Kitty's Picnic by Anonymous

It was a fine spring morning, and Kitty sat at the window looking out at the green fields and the trees with their young leaves, and far, far beyond these to some towers that looked small in the distance, but when you came close to them you found that they belonged to a grand old castle in ruins.

This castle Kitty had long wished to see, for she had heard so much about it; and to-day she was thinking very much about it, for she knew that there was going to be a great picnic, to which her cousins were going, and Kitty wished she were going also, but she had not been invited. As she gazed out of the window she saw several carriages full of people on their way to the picnic. Then the tears came into Kitty's eyes, and she dropped the book she was holding in her hand, and opened the window so that she might see the carriages more clearly. They were going very quickly, and Kitty could hear the people laughing and talking as she watched them out of sight.

She gave a great sigh.

'How much I should like to go!' she said, half aloud.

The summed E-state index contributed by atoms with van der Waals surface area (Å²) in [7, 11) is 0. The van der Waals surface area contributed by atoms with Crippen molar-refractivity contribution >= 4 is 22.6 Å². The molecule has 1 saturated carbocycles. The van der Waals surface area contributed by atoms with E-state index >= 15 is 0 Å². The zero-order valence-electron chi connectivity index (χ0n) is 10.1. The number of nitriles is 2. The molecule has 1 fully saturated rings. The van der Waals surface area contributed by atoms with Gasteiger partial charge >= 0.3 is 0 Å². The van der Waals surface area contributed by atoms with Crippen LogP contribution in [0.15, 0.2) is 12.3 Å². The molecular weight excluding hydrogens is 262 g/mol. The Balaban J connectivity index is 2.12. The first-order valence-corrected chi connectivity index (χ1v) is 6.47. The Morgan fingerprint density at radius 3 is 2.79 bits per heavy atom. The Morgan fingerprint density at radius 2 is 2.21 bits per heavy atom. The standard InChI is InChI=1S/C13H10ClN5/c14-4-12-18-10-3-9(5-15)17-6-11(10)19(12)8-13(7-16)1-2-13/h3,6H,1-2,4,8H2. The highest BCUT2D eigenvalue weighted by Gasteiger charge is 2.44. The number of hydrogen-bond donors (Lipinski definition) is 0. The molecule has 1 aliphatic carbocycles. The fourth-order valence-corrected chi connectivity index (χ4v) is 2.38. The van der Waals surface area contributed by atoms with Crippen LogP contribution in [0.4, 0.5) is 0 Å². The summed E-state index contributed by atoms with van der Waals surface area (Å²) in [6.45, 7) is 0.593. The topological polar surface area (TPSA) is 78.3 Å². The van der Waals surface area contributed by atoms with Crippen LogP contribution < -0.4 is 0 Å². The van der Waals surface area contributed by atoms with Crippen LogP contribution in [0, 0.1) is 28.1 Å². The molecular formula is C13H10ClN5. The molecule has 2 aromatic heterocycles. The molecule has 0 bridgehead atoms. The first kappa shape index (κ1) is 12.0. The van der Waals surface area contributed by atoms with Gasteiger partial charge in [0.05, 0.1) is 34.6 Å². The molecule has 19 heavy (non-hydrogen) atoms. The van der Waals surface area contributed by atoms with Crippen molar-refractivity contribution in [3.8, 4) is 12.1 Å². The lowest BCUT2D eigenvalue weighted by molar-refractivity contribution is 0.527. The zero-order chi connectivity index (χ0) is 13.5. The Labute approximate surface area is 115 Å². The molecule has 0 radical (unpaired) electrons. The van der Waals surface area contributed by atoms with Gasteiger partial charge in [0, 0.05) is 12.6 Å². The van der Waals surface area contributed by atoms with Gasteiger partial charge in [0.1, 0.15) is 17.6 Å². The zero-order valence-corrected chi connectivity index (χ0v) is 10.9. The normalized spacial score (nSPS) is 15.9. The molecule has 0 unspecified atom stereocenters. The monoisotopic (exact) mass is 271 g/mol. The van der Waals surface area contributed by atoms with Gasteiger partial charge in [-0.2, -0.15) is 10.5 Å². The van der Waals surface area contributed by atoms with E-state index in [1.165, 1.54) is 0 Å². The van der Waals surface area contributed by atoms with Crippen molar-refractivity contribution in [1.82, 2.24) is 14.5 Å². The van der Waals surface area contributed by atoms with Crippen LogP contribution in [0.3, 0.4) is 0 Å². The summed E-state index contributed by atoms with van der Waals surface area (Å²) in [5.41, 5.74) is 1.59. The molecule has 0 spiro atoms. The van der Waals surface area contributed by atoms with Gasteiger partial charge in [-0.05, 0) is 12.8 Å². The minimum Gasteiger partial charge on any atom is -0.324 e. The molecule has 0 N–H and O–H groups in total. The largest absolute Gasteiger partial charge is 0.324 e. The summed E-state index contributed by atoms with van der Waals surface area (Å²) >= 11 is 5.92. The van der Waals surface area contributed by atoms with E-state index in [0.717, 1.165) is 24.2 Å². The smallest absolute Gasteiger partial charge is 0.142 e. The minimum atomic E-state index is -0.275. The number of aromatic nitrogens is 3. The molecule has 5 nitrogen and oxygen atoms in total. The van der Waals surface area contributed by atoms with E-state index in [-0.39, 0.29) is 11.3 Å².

Just then the door opened, and her Uncle George walked into the room.

'Why, Uncle George, where have you come from?' said Kitty, jumping up. 'I thought you were not coming home till next week.'

'I came home last night,' said Uncle George, 'but I did not expect to find you here. I thought you would be going to the picnic.'

'I should like to go,' said Kitty, 'but I was not invited. I do not know Mrs. Somers.'

'Neither do I,' said Uncle George; 'but suppose we have a little picnic of our own, Kitty? I have got my dog-cart at the door, and there is room in the castle grounds for a dozen picnic parties; and we should not take up much room.'

Kitty clapped her hands.

'Put on your hat, then, and we will go,' said Uncle George. 'My little Kitty shall see the castle, and climb the ruins.'

'Oh, Uncle George, how good you are!' said Kitty, as they drove along. 'I never thought I should be so happy as I am to-day.'

'But, Kitty,' said Uncle George very gravely, 'I am afraid it can't be quite a picnic, for we have brought nothing to eat with us. What shall we do?'

'I shan't mind,' said Kitty; 'but I am afraid that you will be hungry, Uncle George.'

Uncle George smiled.

'Well, we won't be starved, Kitty; there is a nice little country inn close by, where I put up my horse, and I daresay we shall manage to get something there.'

And so they did; and Kitty saw the old castle, and when she drove home she said it was the happiest day she had ever spent.